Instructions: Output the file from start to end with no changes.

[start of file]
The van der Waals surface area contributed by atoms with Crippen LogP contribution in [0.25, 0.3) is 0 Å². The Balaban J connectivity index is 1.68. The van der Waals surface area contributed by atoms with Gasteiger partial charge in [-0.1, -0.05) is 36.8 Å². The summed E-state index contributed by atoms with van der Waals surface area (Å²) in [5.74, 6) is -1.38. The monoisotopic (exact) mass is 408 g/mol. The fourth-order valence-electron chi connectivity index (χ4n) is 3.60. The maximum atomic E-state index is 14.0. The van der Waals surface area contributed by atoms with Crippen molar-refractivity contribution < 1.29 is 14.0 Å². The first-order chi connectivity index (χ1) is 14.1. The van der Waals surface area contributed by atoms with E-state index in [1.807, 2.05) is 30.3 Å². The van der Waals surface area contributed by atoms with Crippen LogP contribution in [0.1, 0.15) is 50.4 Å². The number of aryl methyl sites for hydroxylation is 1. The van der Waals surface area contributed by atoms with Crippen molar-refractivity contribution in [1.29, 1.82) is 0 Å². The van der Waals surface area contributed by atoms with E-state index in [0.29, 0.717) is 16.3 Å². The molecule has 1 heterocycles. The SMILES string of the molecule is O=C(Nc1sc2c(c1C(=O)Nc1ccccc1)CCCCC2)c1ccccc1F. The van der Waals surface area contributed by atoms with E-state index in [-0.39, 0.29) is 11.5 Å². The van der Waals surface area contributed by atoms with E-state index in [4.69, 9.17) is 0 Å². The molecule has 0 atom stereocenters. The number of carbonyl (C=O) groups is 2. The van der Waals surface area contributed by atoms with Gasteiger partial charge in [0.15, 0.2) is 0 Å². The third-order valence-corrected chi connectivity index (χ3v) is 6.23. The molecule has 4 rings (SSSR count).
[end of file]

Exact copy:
The van der Waals surface area contributed by atoms with Crippen LogP contribution in [0.25, 0.3) is 0 Å². The Balaban J connectivity index is 1.68. The van der Waals surface area contributed by atoms with Gasteiger partial charge in [-0.1, -0.05) is 36.8 Å². The summed E-state index contributed by atoms with van der Waals surface area (Å²) in [5.74, 6) is -1.38. The monoisotopic (exact) mass is 408 g/mol. The fourth-order valence-electron chi connectivity index (χ4n) is 3.60. The maximum atomic E-state index is 14.0. The van der Waals surface area contributed by atoms with Crippen molar-refractivity contribution < 1.29 is 14.0 Å². The first-order chi connectivity index (χ1) is 14.1. The van der Waals surface area contributed by atoms with E-state index in [1.807, 2.05) is 30.3 Å². The van der Waals surface area contributed by atoms with Crippen LogP contribution in [0.1, 0.15) is 50.4 Å². The number of aryl methyl sites for hydroxylation is 1. The van der Waals surface area contributed by atoms with Crippen molar-refractivity contribution in [1.29, 1.82) is 0 Å². The van der Waals surface area contributed by atoms with E-state index in [0.29, 0.717) is 16.3 Å². The molecule has 1 heterocycles. The SMILES string of the molecule is O=C(Nc1sc2c(c1C(=O)Nc1ccccc1)CCCCC2)c1ccccc1F. The van der Waals surface area contributed by atoms with E-state index in [-0.39, 0.29) is 11.5 Å². The van der Waals surface area contributed by atoms with E-state index in [4.69, 9.17) is 0 Å². The molecule has 0 atom stereocenters. The number of carbonyl (C=O) groups is 2. The van der Waals surface area contributed by atoms with Gasteiger partial charge in [0.15, 0.2) is 0 Å². The third-order valence-corrected chi connectivity index (χ3v) is 6.23. The molecule has 4 rings (SSSR count).